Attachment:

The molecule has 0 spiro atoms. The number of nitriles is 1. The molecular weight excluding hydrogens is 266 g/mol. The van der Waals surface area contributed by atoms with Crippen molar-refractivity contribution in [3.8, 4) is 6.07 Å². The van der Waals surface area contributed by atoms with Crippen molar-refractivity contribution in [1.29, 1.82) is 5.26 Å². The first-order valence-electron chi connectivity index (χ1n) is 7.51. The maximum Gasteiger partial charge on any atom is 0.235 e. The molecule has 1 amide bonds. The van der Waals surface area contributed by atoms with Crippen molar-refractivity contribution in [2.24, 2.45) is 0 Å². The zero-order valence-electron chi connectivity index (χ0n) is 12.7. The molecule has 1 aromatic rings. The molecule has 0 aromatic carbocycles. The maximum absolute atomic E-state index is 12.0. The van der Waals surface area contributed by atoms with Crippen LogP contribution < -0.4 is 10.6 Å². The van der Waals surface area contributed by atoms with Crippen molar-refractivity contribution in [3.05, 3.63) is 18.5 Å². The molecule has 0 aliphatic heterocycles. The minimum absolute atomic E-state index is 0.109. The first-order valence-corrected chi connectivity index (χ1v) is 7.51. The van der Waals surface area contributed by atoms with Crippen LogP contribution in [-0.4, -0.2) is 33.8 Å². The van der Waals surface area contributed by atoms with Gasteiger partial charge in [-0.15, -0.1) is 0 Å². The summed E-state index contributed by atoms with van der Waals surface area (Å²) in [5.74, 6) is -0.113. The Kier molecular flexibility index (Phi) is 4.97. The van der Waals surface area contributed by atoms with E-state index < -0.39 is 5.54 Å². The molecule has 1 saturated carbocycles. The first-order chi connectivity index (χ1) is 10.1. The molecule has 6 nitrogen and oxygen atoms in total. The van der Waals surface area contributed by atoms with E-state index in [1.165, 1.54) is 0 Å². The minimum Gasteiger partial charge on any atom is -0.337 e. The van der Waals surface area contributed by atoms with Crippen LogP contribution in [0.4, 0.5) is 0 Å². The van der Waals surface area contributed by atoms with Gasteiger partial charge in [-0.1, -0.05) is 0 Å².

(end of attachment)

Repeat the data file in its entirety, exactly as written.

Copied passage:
The molecule has 0 spiro atoms. The number of nitriles is 1. The molecular weight excluding hydrogens is 266 g/mol. The van der Waals surface area contributed by atoms with Crippen molar-refractivity contribution in [3.8, 4) is 6.07 Å². The van der Waals surface area contributed by atoms with Crippen molar-refractivity contribution in [1.29, 1.82) is 5.26 Å². The first-order valence-electron chi connectivity index (χ1n) is 7.51. The maximum Gasteiger partial charge on any atom is 0.235 e. The molecule has 1 amide bonds. The van der Waals surface area contributed by atoms with Crippen molar-refractivity contribution in [2.24, 2.45) is 0 Å². The zero-order valence-electron chi connectivity index (χ0n) is 12.7. The molecule has 1 aromatic rings. The molecule has 0 aromatic carbocycles. The maximum absolute atomic E-state index is 12.0. The van der Waals surface area contributed by atoms with Crippen LogP contribution < -0.4 is 10.6 Å². The van der Waals surface area contributed by atoms with Crippen molar-refractivity contribution in [3.05, 3.63) is 18.5 Å². The molecule has 0 aliphatic heterocycles. The minimum absolute atomic E-state index is 0.109. The first-order valence-corrected chi connectivity index (χ1v) is 7.51. The van der Waals surface area contributed by atoms with Crippen LogP contribution in [-0.4, -0.2) is 33.8 Å². The van der Waals surface area contributed by atoms with Gasteiger partial charge in [-0.15, -0.1) is 0 Å². The summed E-state index contributed by atoms with van der Waals surface area (Å²) in [5.74, 6) is -0.113. The Kier molecular flexibility index (Phi) is 4.97. The van der Waals surface area contributed by atoms with E-state index < -0.39 is 5.54 Å². The molecule has 1 saturated carbocycles. The first-order chi connectivity index (χ1) is 10.1. The molecule has 6 nitrogen and oxygen atoms in total. The van der Waals surface area contributed by atoms with E-state index in [1.165, 1.54) is 0 Å². The minimum Gasteiger partial charge on any atom is -0.337 e. The van der Waals surface area contributed by atoms with Crippen LogP contribution in [0.4, 0.5) is 0 Å². The van der Waals surface area contributed by atoms with Gasteiger partial charge in [-0.1, -0.05) is 0 Å².